Trail Etiquette for bicycling:
Recreational paths and trails have become quite popular. As a result, trails can become very congested and safety is a major issue. Whether bicycling, walking, or jogging, following the same rules as everyone else will help you have a safer, more enjoyable time.
Trails have engineering and design limitations that require you to ride differently than you would on the road. If your preferred speed or style of cycling is inappropriate for trails, look for better suited alternative routes.
All trail users, including bicyclists, joggers, and wheelchair users, should be respectful of other users, regardless of their mode of travel, speed, or skill level.
Give an Audible Signal When Passing
Give a clear signal when passing. This signal may be a bell, horn, or voice. Warn in advance so that you have time to maneuver if necessary. “Passing on your left” is the most common signal used to alert other users of your approach.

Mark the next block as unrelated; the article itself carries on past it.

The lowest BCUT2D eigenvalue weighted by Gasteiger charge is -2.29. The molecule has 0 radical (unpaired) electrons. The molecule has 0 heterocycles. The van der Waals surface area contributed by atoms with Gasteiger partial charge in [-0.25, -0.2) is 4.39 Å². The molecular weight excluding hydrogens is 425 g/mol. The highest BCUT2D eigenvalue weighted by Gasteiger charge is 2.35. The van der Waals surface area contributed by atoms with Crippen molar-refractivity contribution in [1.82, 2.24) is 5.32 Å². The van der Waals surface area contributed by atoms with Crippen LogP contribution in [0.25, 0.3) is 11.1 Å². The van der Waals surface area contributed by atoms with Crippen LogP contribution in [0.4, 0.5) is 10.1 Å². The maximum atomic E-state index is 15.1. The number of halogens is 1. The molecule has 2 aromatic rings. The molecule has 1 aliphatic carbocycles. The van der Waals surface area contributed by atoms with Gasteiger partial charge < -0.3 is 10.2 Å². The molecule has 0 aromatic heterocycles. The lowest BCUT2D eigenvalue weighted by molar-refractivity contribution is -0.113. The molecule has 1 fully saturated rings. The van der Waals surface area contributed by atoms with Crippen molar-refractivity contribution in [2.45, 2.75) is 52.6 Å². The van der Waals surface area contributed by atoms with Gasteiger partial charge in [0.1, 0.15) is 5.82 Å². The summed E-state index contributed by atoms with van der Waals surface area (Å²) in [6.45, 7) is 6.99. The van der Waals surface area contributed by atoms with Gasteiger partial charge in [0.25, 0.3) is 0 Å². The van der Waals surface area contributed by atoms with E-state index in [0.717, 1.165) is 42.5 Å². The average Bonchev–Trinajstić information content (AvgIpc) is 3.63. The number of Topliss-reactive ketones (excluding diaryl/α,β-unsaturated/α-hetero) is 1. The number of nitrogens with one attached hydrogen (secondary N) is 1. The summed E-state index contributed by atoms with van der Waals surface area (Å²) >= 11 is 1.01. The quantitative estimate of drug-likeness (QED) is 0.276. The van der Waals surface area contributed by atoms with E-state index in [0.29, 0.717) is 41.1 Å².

Stay as close to the right side of the trail as is safe, except when passing another user.
Pass on Left
Pass others who are going your direction on their left. Look ahead and behind to make sure the lane is clear before pulling out. Pass with ample separation. Do not move back to the right until safely past. Fast-moving users are responsible for yielding to slower moving users.
Clean up Litter
Do not leave any debris along the trail. If you drop something, please pick it up and carry it until you find a litter receptacle. Go the extra mile—pack out more trash than you bring in.